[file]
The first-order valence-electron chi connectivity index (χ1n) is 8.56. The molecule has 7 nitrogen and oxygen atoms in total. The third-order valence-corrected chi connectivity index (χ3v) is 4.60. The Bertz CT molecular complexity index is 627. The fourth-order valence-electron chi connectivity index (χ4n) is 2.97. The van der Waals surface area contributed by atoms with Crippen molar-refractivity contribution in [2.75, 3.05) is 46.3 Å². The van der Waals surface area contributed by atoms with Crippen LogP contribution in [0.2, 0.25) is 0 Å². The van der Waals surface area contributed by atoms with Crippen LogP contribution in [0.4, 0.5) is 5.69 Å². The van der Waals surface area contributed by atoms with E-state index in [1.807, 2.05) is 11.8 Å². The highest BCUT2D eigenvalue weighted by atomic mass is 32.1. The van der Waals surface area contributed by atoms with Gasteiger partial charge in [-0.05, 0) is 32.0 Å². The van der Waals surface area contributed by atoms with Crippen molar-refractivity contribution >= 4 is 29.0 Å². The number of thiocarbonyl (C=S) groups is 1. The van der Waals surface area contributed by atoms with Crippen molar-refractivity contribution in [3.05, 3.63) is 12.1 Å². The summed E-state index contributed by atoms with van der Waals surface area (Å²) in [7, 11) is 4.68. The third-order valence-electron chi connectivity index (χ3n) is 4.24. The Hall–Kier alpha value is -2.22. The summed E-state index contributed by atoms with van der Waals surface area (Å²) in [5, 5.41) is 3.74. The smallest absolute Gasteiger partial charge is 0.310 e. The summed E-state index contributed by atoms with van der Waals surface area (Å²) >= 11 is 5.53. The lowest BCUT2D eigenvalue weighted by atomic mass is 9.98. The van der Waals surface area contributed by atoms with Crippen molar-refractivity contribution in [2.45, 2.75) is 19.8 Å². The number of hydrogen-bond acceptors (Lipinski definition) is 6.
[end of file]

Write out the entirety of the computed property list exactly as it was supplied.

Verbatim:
The first-order valence-electron chi connectivity index (χ1n) is 8.56. The molecule has 7 nitrogen and oxygen atoms in total. The third-order valence-corrected chi connectivity index (χ3v) is 4.60. The Bertz CT molecular complexity index is 627. The fourth-order valence-electron chi connectivity index (χ4n) is 2.97. The van der Waals surface area contributed by atoms with Crippen molar-refractivity contribution in [2.75, 3.05) is 46.3 Å². The van der Waals surface area contributed by atoms with Crippen LogP contribution in [0.2, 0.25) is 0 Å². The van der Waals surface area contributed by atoms with Crippen LogP contribution in [0.4, 0.5) is 5.69 Å². The van der Waals surface area contributed by atoms with E-state index in [1.807, 2.05) is 11.8 Å². The highest BCUT2D eigenvalue weighted by atomic mass is 32.1. The van der Waals surface area contributed by atoms with Gasteiger partial charge in [-0.05, 0) is 32.0 Å². The van der Waals surface area contributed by atoms with Crippen molar-refractivity contribution >= 4 is 29.0 Å². The number of thiocarbonyl (C=S) groups is 1. The van der Waals surface area contributed by atoms with Crippen molar-refractivity contribution in [3.05, 3.63) is 12.1 Å². The summed E-state index contributed by atoms with van der Waals surface area (Å²) in [7, 11) is 4.68. The third-order valence-electron chi connectivity index (χ3n) is 4.24. The Hall–Kier alpha value is -2.22. The summed E-state index contributed by atoms with van der Waals surface area (Å²) in [5, 5.41) is 3.74. The smallest absolute Gasteiger partial charge is 0.310 e. The summed E-state index contributed by atoms with van der Waals surface area (Å²) >= 11 is 5.53. The lowest BCUT2D eigenvalue weighted by atomic mass is 9.98. The van der Waals surface area contributed by atoms with Crippen molar-refractivity contribution in [2.45, 2.75) is 19.8 Å². The number of hydrogen-bond acceptors (Lipinski definition) is 6.